“Rear Window” aka “It Had to Be Murder” (Dime Detective, February 1942) is perhaps Cornell Woolrich’s best-known short story, since it served as the basis for the script of Hitchcock’s 1954 masterpiece, Rear Window. Hal Jeffries, bedridden and with a cast on one of his legs, spends his time watching his neighbours through their rear windows. One day he suspects something is not right in one of the apartments. Could he be witnessing the outcome of a murder?

“Murder-Story” (also known as “The Inside Story” and “The Murderer’s Story”) (Detective Fiction Weekly, September 11, 1937). A writer becomes the prime suspect in a murder case once the police discover that one of his unpublished stories recounts with all sorts of details what could have happened the night of the crime.

My Take: An interesting selection of stories by Woolrich, among which, in my view, three stand out, “After-Dinner Story”, “The Night Reveals” and “Rear Window”. The rest are significantly among his weakest production for my taste, which does not exclude that some paragraphs are a pleasant read.

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(Source: Facsimile Dust Jackets LLC. J. B. Lippincott Company, USA, 1944)

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(Source: Facsimile Duct Jackett LLC. Hutchinson UK, 1947)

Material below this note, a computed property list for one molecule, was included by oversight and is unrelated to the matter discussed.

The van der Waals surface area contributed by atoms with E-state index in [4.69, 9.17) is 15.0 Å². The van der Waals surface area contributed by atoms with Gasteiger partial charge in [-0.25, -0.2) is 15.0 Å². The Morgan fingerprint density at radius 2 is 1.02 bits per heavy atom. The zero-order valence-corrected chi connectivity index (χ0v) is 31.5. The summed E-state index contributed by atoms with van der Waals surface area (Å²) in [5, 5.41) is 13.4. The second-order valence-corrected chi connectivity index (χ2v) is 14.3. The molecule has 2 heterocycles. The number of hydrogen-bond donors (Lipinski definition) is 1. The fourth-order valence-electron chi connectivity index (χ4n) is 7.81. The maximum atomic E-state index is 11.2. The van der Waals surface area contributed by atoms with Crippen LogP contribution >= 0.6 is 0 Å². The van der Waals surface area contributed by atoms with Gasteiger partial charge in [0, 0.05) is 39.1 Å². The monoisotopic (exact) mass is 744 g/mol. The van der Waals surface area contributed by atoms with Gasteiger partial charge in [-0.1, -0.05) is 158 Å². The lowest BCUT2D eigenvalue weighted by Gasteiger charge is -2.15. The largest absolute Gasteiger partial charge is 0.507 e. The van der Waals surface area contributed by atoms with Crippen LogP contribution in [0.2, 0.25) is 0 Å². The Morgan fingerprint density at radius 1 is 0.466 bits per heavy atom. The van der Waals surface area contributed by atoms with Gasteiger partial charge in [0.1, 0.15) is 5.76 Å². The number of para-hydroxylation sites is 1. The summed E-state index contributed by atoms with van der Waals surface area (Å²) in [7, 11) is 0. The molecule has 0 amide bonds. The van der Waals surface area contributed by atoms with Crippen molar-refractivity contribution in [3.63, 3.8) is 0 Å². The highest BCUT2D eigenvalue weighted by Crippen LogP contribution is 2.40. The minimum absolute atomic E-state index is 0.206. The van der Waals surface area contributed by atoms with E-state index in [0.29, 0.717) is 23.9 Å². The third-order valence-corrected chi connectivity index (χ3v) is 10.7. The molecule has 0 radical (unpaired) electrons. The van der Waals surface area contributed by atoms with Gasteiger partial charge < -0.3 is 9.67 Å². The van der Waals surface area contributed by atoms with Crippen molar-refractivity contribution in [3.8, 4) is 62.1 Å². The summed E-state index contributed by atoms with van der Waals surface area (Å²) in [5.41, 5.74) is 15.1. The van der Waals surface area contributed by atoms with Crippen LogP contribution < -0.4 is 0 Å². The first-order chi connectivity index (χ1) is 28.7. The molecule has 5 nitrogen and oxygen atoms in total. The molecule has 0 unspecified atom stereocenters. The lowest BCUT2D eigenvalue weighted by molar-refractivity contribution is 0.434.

About the Author: Cornell Woolrich was born Cornell George Hopley-Woolrich on December 4, 1903 in New York City, and during his adolescence he lived with his grandfather and aunt and mother. In 1921 he enrolled in Columbia College and in his junior year began the first draft of a novel. When it sold a few months later, he quit Columbia to pursue the dream of bright lights. During his early career he published six novels. His second, Children of the Ritz (1927), won first prize of $10,000 in a contest cosponsored by College Humor magazine, which serialized it, and First National Pictures, which filmed the story in 1929. Woolrich was invited to Hollywood to help with the adaptation and stayed on as a staff writer. After his sixth novel, Manhattan Love Song (1932), Woolrich sold next to nothing. But at that moment he was on the brink of a new life as a writer, one so different from his earlier literary career that decades later he said it would have been better if all his pre-suspense fiction “had been written in invisible ink and the reagent had been thrown away.” He was about to become the Poe of the twentieth century and the poet of its shadows. Between 1934 and 1939 Woolrich sold at leas 105 stories as well as two book-length magazine serials, and by the end of the decade he had become a fixture in mystery pulps of all levels. In these tales Woolrich created, almost from scratch, the building-blocks of the literature we have come to call noir. In 1940 he joined the migration of pulp detective writers from lurid-covered magazines to hardcover books with his so-called Black Series: The Bride Wore Black (1940), The Black Curtain (1941), Black Alibi (1942), Black Angel (1943), Black Path of Fear (1944), and Rendezvous in Black (1948). In the early forties the entrepreneurs of dramatic radio and films discovered that countless Woolrich stories were naturals for adaptation and began buying from him the rights to stories like It Had To Be Murder” (1942) which became the basis for the Hitchcock film Rear Window (1954). In fact, Woolrich continued to write more novels than could be published under a single byline and came up with the pseudonym William Irish. The novels published under the Irish byline were Phantom Lady (1942), Deadline at Dawn (1944), Night has a Thousand Eyes (1945), Waltz into Darkness (1947), and I Married a Dead Man (1948). The success of his novels led to publication of several collections of his shorter work in hardcover and paperback volumes. In addition, fifteen movies were made from Woolrich material between 1942 and 1950 alone and his influence pervaded the culture of the forties so extensively that many film noir classics of that period give the sense of having been adapted from his work even though he had nothing to do with them. Woolrich published little new after 1948, apparently because his long absent father’s death and his mother’s prolonged illnesses paralyzed his ability to write. Woolrich’s personal situation remained wretched, and more than once he sank to passing off slightly updated old stories as new work, fooling book and magazine publishers as well as readers. Diabetic, alcoholic, wracked by self-contempt, and alone after his mother’s death in 1957, Woolrich dragged out his life. In the late sixties Woolrich had plenty of money and his critical reputation was secure not only in America but in Europe, but his physical and emotional condition remained hopeless. He died of a stroke on September 25, 1968. (Source: Francis M. Nevins, ed. from Night & Fear: A Centenary Collection of Stories by Cornell Woolrich)